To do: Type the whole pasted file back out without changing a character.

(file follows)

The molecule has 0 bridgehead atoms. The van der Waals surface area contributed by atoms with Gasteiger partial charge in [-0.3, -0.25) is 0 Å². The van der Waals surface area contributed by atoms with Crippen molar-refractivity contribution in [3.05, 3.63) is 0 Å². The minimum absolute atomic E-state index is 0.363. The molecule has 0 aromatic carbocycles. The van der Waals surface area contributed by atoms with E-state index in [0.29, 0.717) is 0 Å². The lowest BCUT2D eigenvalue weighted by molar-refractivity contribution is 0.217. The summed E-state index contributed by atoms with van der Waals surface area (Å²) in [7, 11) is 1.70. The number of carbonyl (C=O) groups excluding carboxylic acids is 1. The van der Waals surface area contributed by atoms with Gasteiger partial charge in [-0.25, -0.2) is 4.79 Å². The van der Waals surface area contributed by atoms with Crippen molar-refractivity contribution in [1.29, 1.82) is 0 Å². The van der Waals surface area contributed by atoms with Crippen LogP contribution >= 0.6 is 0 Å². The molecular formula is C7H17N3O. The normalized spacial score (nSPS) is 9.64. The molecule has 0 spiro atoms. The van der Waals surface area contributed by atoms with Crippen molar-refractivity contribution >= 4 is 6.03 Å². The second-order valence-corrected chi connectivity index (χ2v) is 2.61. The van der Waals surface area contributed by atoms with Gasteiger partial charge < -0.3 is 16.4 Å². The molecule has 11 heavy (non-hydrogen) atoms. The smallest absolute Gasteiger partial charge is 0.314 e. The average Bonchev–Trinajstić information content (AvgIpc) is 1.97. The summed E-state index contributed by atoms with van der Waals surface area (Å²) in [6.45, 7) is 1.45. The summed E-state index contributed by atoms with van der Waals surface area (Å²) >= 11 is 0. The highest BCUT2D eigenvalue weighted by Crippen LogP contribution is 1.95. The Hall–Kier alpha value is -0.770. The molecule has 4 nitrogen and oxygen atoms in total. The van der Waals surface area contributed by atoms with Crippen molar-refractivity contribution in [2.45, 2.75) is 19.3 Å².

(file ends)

The molecule has 0 bridgehead atoms. The van der Waals surface area contributed by atoms with Gasteiger partial charge in [-0.3, -0.25) is 0 Å². The van der Waals surface area contributed by atoms with Crippen molar-refractivity contribution in [3.05, 3.63) is 0 Å². The minimum absolute atomic E-state index is 0.363. The molecule has 0 aromatic carbocycles. The van der Waals surface area contributed by atoms with E-state index in [0.29, 0.717) is 0 Å². The lowest BCUT2D eigenvalue weighted by molar-refractivity contribution is 0.217. The summed E-state index contributed by atoms with van der Waals surface area (Å²) in [7, 11) is 1.70. The number of carbonyl (C=O) groups excluding carboxylic acids is 1. The van der Waals surface area contributed by atoms with Gasteiger partial charge in [-0.25, -0.2) is 4.79 Å². The van der Waals surface area contributed by atoms with Crippen molar-refractivity contribution in [1.29, 1.82) is 0 Å². The van der Waals surface area contributed by atoms with Crippen LogP contribution >= 0.6 is 0 Å². The molecular formula is C7H17N3O. The normalized spacial score (nSPS) is 9.64. The molecule has 0 spiro atoms. The van der Waals surface area contributed by atoms with Crippen molar-refractivity contribution >= 4 is 6.03 Å². The second-order valence-corrected chi connectivity index (χ2v) is 2.61. The van der Waals surface area contributed by atoms with Gasteiger partial charge < -0.3 is 16.4 Å². The molecule has 11 heavy (non-hydrogen) atoms. The smallest absolute Gasteiger partial charge is 0.314 e. The average Bonchev–Trinajstić information content (AvgIpc) is 1.97. The summed E-state index contributed by atoms with van der Waals surface area (Å²) in [6.45, 7) is 1.45. The summed E-state index contributed by atoms with van der Waals surface area (Å²) >= 11 is 0. The highest BCUT2D eigenvalue weighted by Crippen LogP contribution is 1.95. The Hall–Kier alpha value is -0.770. The molecule has 4 nitrogen and oxygen atoms in total. The van der Waals surface area contributed by atoms with Crippen molar-refractivity contribution in [2.45, 2.75) is 19.3 Å².